Concentric diversification occurs when a firm adds related products or markets. The goal of such diversification is to achieve strategic fit. Strategic fit allows an organization to achieve synergy. In essence, synergy is the ability of two or more parts of an organization to achieve greater total effectiveness together than would be experienced if the efforts of the independent parts were summed. Synergy may be achieved by combining firms with complementary marketing, financial, operating, or management efforts. Breweries have been able to achieve marketing synergy through national advertising and distribution. By combining a number of regional breweries into a national network, beer producers have been able to produce and sell more beer than had independent regional breweries.

Financial synergy may be obtained by combining a firm with strong financial resources but limited growth opportunities with a company having great market potential but weak financial resources. For example, debt-ridden companies may seek to acquire firms that are relatively debt-free to increase the lever-aged firm's borrowing capacity. Similarly, firms sometimes attempt to stabilize earnings by diversifying into businesses with different seasonal or cyclical sales patterns.

Strategic fit in operations could result in synergy by the combination of operating units to improve overall efficiency. Combining two units so that duplicate equipment or research and development are eliminated would improve overall efficiency. Quantity discounts through combined ordering would be another possible way to achieve operating synergy. Yet another way to improve efficiency is to diversify into an area that can use by-products from existing operations. For example, breweries have been able to convert grain, a by-product of the fermentation process, into feed for livestock.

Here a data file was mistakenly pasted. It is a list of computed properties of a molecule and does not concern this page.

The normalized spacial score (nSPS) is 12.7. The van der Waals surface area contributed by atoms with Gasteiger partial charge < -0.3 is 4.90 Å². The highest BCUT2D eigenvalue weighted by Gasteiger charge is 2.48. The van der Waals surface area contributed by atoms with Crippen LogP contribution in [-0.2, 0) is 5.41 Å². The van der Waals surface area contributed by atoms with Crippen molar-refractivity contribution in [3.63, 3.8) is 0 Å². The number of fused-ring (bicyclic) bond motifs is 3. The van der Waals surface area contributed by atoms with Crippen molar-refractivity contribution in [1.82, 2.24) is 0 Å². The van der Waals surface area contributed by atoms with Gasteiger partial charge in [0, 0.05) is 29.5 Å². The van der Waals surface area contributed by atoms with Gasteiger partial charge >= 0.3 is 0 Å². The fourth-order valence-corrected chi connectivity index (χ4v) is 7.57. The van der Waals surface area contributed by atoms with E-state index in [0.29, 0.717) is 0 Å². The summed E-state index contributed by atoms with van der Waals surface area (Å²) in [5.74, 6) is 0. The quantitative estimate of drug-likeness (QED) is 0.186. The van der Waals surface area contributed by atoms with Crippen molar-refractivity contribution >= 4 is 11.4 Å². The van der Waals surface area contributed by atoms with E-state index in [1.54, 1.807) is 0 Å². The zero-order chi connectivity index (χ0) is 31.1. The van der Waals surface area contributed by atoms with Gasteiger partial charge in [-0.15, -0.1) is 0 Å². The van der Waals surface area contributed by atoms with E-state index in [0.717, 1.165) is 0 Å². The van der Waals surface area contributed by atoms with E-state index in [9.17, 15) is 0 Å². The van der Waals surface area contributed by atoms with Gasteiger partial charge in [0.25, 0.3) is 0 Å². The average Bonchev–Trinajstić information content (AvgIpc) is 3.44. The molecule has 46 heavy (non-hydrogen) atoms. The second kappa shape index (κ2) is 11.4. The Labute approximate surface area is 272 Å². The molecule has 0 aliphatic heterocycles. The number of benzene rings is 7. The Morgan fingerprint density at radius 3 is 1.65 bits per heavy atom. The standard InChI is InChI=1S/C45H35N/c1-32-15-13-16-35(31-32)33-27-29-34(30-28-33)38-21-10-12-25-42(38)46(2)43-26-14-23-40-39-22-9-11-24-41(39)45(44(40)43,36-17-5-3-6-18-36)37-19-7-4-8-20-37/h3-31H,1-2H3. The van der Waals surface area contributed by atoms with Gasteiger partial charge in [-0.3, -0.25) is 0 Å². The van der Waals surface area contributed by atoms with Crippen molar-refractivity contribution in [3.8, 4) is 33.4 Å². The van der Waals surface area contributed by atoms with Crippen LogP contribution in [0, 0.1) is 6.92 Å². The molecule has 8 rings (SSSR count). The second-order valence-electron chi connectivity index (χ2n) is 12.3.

Management synergy can be achieved when management experience and expertise is applied to different situations. Perhaps a manager's experience in working with unions in one company could be applied to labor management problems in another company. Caution must be exercised, however, in assuming that management experience is universally transferable. Situations that appear similar may require significantly different management strategies. Personality clashes and other situational differences may make management synergy difficult to achieve. Although managerial skills and experience can be transferred, individual managers may not be able to make the transfer effectively.